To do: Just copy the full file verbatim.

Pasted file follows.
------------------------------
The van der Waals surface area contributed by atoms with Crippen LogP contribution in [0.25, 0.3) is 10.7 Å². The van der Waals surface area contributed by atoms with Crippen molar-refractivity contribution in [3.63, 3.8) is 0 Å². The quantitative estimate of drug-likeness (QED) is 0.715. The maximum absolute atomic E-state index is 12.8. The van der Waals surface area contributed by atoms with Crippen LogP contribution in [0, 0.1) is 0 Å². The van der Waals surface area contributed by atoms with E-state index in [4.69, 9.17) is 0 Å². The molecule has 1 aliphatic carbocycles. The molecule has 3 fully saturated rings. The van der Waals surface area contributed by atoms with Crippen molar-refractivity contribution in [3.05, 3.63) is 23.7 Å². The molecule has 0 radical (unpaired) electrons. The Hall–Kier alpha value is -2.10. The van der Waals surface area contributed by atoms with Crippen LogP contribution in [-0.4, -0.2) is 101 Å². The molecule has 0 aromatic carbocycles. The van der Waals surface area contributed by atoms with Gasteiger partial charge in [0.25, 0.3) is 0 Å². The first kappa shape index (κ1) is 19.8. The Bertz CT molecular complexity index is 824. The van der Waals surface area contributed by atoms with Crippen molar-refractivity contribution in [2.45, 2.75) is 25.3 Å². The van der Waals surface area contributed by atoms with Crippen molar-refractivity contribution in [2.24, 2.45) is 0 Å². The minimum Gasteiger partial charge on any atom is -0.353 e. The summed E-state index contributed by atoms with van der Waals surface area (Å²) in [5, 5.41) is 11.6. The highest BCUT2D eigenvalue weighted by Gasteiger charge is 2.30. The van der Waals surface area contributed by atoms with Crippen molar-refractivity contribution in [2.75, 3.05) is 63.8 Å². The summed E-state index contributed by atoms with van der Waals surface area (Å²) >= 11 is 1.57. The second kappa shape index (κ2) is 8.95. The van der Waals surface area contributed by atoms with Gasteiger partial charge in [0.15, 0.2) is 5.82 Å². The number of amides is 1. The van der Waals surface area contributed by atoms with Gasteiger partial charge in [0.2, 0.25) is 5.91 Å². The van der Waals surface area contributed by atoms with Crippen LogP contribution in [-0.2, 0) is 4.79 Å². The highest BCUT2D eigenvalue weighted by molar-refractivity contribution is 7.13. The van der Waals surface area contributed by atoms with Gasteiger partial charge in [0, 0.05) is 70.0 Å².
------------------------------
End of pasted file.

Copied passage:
The van der Waals surface area contributed by atoms with Crippen LogP contribution in [0.25, 0.3) is 10.7 Å². The van der Waals surface area contributed by atoms with Crippen molar-refractivity contribution in [3.63, 3.8) is 0 Å². The quantitative estimate of drug-likeness (QED) is 0.715. The maximum absolute atomic E-state index is 12.8. The van der Waals surface area contributed by atoms with Crippen LogP contribution in [0, 0.1) is 0 Å². The van der Waals surface area contributed by atoms with E-state index in [4.69, 9.17) is 0 Å². The molecule has 1 aliphatic carbocycles. The molecule has 3 fully saturated rings. The van der Waals surface area contributed by atoms with Crippen molar-refractivity contribution in [3.05, 3.63) is 23.7 Å². The molecule has 0 radical (unpaired) electrons. The Hall–Kier alpha value is -2.10. The van der Waals surface area contributed by atoms with Crippen LogP contribution in [-0.4, -0.2) is 101 Å². The molecule has 0 aromatic carbocycles. The van der Waals surface area contributed by atoms with Gasteiger partial charge in [0.25, 0.3) is 0 Å². The first kappa shape index (κ1) is 19.8. The Bertz CT molecular complexity index is 824. The van der Waals surface area contributed by atoms with Crippen molar-refractivity contribution in [2.45, 2.75) is 25.3 Å². The van der Waals surface area contributed by atoms with Crippen molar-refractivity contribution in [2.24, 2.45) is 0 Å². The minimum Gasteiger partial charge on any atom is -0.353 e. The summed E-state index contributed by atoms with van der Waals surface area (Å²) in [5, 5.41) is 11.6. The highest BCUT2D eigenvalue weighted by Gasteiger charge is 2.30. The van der Waals surface area contributed by atoms with Crippen molar-refractivity contribution in [2.75, 3.05) is 63.8 Å². The summed E-state index contributed by atoms with van der Waals surface area (Å²) >= 11 is 1.57. The second kappa shape index (κ2) is 8.95. The van der Waals surface area contributed by atoms with Gasteiger partial charge in [0.15, 0.2) is 5.82 Å². The number of amides is 1. The van der Waals surface area contributed by atoms with Gasteiger partial charge in [0.2, 0.25) is 5.91 Å². The van der Waals surface area contributed by atoms with Crippen LogP contribution in [-0.2, 0) is 4.79 Å². The highest BCUT2D eigenvalue weighted by molar-refractivity contribution is 7.13. The van der Waals surface area contributed by atoms with Gasteiger partial charge in [0, 0.05) is 70.0 Å².